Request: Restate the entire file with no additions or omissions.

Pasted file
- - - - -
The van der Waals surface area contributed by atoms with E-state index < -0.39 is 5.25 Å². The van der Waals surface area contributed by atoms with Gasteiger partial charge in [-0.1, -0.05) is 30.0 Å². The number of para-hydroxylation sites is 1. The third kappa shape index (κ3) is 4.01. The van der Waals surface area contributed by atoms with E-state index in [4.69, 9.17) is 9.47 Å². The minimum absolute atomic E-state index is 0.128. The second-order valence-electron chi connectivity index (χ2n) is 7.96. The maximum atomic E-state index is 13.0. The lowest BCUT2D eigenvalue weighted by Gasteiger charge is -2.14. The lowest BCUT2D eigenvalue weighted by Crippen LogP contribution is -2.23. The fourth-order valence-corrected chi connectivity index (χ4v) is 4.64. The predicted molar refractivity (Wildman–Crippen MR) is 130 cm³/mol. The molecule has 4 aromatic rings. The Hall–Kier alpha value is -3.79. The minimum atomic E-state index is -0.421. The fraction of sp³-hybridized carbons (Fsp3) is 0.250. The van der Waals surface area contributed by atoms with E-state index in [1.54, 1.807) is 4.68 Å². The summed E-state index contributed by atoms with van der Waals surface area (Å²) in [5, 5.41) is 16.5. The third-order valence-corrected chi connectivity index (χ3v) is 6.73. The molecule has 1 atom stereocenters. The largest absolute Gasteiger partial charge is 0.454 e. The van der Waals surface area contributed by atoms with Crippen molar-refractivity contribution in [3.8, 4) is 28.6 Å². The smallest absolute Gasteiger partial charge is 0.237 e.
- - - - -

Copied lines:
The van der Waals surface area contributed by atoms with E-state index < -0.39 is 5.25 Å². The van der Waals surface area contributed by atoms with Gasteiger partial charge in [-0.1, -0.05) is 30.0 Å². The number of para-hydroxylation sites is 1. The third kappa shape index (κ3) is 4.01. The van der Waals surface area contributed by atoms with E-state index in [4.69, 9.17) is 9.47 Å². The minimum absolute atomic E-state index is 0.128. The second-order valence-electron chi connectivity index (χ2n) is 7.96. The maximum atomic E-state index is 13.0. The lowest BCUT2D eigenvalue weighted by Gasteiger charge is -2.14. The lowest BCUT2D eigenvalue weighted by Crippen LogP contribution is -2.23. The fourth-order valence-corrected chi connectivity index (χ4v) is 4.64. The predicted molar refractivity (Wildman–Crippen MR) is 130 cm³/mol. The molecule has 4 aromatic rings. The Hall–Kier alpha value is -3.79. The minimum atomic E-state index is -0.421. The fraction of sp³-hybridized carbons (Fsp3) is 0.250. The van der Waals surface area contributed by atoms with E-state index in [1.54, 1.807) is 4.68 Å². The summed E-state index contributed by atoms with van der Waals surface area (Å²) in [5, 5.41) is 16.5. The third-order valence-corrected chi connectivity index (χ3v) is 6.73. The molecule has 1 atom stereocenters. The largest absolute Gasteiger partial charge is 0.454 e. The van der Waals surface area contributed by atoms with Crippen molar-refractivity contribution in [3.8, 4) is 28.6 Å². The smallest absolute Gasteiger partial charge is 0.237 e.